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Wednesday, 28 September 2016

Devon - Moor Days and Mew-ing



Hi peeps.  Hope you are well.

During my recent trip to Devon, I ventured on to the moor.  Dartmoor. When I hear the name, I cannot but conjure up a memory of a bald-headed, broken-nosed escaped criminal from a televised play of Dickens' Great Expectations that I watched as a child.  It gives me the creeps even now!


Dartmoor is usually colder, wetter and windier than the rest of Devon.  This day was no different.


Sheep and horses wander around grazing on the moor.  They look so pitiful in mid-winter but it is what they do.  The horses are very friendly, the sheep more timid.


These ran off and missed a PP photo opportunity!

They wander on to the roads.  In winter, they lie sleeping on the tarmac at night as it is warmer and dryer than the nearby turf.  The night time driver must be very careful.


Looks quite bleak, eh?  It is!  But beautiful in a wild sort of way.

Other memories of the moor?  Leaping over a little stream and missing the other side.  Landing in the stream.  In winter.  Walking home with wet clothes.  Brrr.
Trudging up a hill on another cold winter's day, knee deep in wet mud and turf.  My indigenous walking partners waiting clean and dry at the top of the hill, unpuffed and  smiling.  More brrrr.

But there are good memories too!  Like Grimspound.  I love this place.  I feel in touch with its people when I am there.  Spiritual.


A house.

Grimspound and surrounding countryside.

The entrance to the settlement.

It's a prehistoric settlement dating from the late Bronze Age, and the remains of 24 stone roundhouses can be seen.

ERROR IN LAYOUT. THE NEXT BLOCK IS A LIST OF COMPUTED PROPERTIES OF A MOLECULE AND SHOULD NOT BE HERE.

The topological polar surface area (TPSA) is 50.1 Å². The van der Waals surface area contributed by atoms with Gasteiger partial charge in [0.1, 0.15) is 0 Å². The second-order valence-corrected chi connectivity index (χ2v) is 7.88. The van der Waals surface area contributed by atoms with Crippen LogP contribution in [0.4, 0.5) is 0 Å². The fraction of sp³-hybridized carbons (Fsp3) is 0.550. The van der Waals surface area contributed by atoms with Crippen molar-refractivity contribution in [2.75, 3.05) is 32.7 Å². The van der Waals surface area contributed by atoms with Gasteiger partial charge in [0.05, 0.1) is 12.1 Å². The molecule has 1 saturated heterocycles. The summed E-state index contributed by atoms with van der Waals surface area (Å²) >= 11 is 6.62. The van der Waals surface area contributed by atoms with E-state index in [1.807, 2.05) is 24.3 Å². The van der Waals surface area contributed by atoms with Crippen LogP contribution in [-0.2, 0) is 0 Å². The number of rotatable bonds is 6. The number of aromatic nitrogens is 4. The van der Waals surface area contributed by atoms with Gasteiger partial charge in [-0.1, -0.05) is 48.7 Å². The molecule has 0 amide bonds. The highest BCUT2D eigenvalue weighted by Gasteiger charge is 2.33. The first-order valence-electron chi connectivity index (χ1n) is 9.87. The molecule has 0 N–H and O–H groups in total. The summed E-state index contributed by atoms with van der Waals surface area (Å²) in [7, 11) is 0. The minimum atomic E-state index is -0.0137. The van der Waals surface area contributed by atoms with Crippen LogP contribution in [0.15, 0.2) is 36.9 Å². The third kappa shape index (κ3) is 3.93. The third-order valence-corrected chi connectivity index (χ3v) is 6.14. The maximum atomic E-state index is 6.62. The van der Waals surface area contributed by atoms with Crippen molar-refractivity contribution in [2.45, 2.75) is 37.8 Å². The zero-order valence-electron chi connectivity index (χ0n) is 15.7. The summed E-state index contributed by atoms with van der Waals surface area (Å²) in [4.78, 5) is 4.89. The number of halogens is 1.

I must be a real little nest-builder because as I wandered around the remains during one visit, I found myself mentally placing candles and vases filled with moor flowers in the little nooks and crannies in the rock walls.  Prettying the place up.  I don't think prehistoric woman had the time or the inclination to think about prettying up her house, do you?

As I said before, the moor is often cold and windy.  But we stayed in a more clement area, on the south coast. 

 We stayed with some lovely friends.


Their house has uninterrupted views over this bay.


I enjoyed beautiful walks around the headland and beach.
(Oh dear, we're now in Michelin Man Season - a puffa does no woman any favours!)



Our friends' house overlooks the Mew Stone.  What a view to wake up to!  I was a lucky lady.


This quirky church lies just off the beach from where this shot is taken.  
It looks slightly wonky.  It didn't in real life.


I hadn't visited this area before.  It is truly stunning.
It got warm during the walk.  My puffa had to come off.  Most of the walkers I passed were t-shirted.  I arrived home "glowing"!


A cream tea +,  miracled from nowhere.  Our friend baked so many cakes that morning.
Again, I really was one lucky lady!  

In the shot above you can see a half demolished plate of scones, jam made by our friend's father (he's 92!), clotted cream, fruit cake and cheese, Westie-shaped biscuits, and one of my faves, a lemon drizzle cake.  On the other side of the island unit lurked rocky road cakes, Victoria sandwich and a few gluten-free options.  Phew!  What work this lady put in.  We were so grateful.

This part of Devon is well worth a visit, with its contrasts of chocolate box pretty and wild natural beauty.  I was so happy to visit East/South Devon. I hope you get the chance to pop in on the county.


A la perchoine